My snowblower is in need of a new bushing. The manual says that I will need a "special tool" to make this kind of repair. What tool are they refering to?
What bushing needs replacing?
The Cylinder Bushing (part# 297565) for model 130232 type 0558-01. It's a Baycrest snowblower B&S engine, circa the late 70's.
After looking at the parts diagrams again, I see that it says "requires special tools for installation" - so not just one tool.
Please tell us where this bushing goes! Most of us here have ways to do things without special tools. Of course, the factory boys will say that, to impress upon your mind that you will have to go to the place where they sell those things, and then pay big bucks "thru yer nose" to have it fixed!
Tell us what you have! We'll try to help!
The bushing "babbit" he is talking about is made of steel, goes on the output side of the crank shaft and is used to reduce wear from the steel crank and aluminum block.
The bushings at times were used instead of oil oils. Other times B&S used both the bushing and an oil seal. Then they went to just an oil seal.
The bushings are pressed in and can be knocked or pressed out and installed by using a simple tool called a bushing driver.
Nobody goes to those lengths anymore, the bushing (and the tool) are likely nla. A replacement engine or a new snow blower is in order, most of the l-head short blocks have been discontinued and after thirty years the snow blower has earned retirement.
It just so happens that I have located an identical model# Baycrest snowblower from a local source. I haven't seen it yet, but my friend claims that the engine even still runs with a little help. He also says much of the auger assembly is gone.
If the cylinder bushing is still good on this other engine, should I even attempt to switch it out? Or am I setting myself up for a very big headache?
Additionally, if the model numbers are identical, but the type number is different, will this be a different bushing?
Why would you not use the other engine as is? The bushing cannot be salvaged from another cylinder.
I did not take the time to proof read for this site is so slow to load and I very rarely even come here any longer. But thought that I would correct my reply. The bushing is located in the boss that sticks out from the flywheel side of the engine block. It is just a small thin bushing that protects the soft engine block from the steel crank. Some were used on engines with AUX PTO shafts. They are not hard at all to replace using a bushing driver. Bushing drives can be bought for as little as $20 US for a complete set. Same as all tools. You can also get them priced for hundreds of dollars. Whatever you wish to pay for a set.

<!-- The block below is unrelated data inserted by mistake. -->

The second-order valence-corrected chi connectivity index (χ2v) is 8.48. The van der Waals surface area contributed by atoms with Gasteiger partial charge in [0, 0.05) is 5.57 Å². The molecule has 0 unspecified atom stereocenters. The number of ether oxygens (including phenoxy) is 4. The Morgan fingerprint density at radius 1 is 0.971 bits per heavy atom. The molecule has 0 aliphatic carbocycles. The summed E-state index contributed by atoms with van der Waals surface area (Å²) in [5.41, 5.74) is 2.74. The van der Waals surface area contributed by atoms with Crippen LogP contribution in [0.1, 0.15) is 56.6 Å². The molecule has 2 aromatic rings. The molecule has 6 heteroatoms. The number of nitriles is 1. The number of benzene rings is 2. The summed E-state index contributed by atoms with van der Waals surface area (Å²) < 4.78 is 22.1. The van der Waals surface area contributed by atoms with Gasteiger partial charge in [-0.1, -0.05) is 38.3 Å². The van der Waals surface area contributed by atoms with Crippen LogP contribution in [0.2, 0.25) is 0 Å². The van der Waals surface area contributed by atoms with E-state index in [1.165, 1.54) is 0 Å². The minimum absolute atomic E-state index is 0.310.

*2 = Oil Seal.
3 = Bushing.
Example of a Bushing/bearing driver set.
Congrats on the donor. So are you replacing the bushing due to erratic point operation or a leak? It is a magneto side bushing- correct? I ask because an electronic ignition coil seems to still work well on the worn bushing.If the old engine had a bushing from new, you can knock it out and knock the new one it if you are resourceful and patient.
Due to a leak.
I'm going in a few days to check out this scrapyard replacement engine. The guy will want more if I take the whole engine - runs, but is apparently very dirty and rough and probably needs some work anyway. He will want much less if I take only a part - a little bushing would be cheap.
Thats a lot of trouble to get a bushing out. You might goof it up, and then have 2 engines with bad bushings. Why not try to make the other engine run, without taking it apart. Try Harbor Freight, or the other cheap place-can't think of it right now. They have cheap Chinese engines that folks either swear by, or at.
Also, check on one of the after-market solid state ignition kits. Cheap and easy to install and saves all of that bushing/points/condenser problems!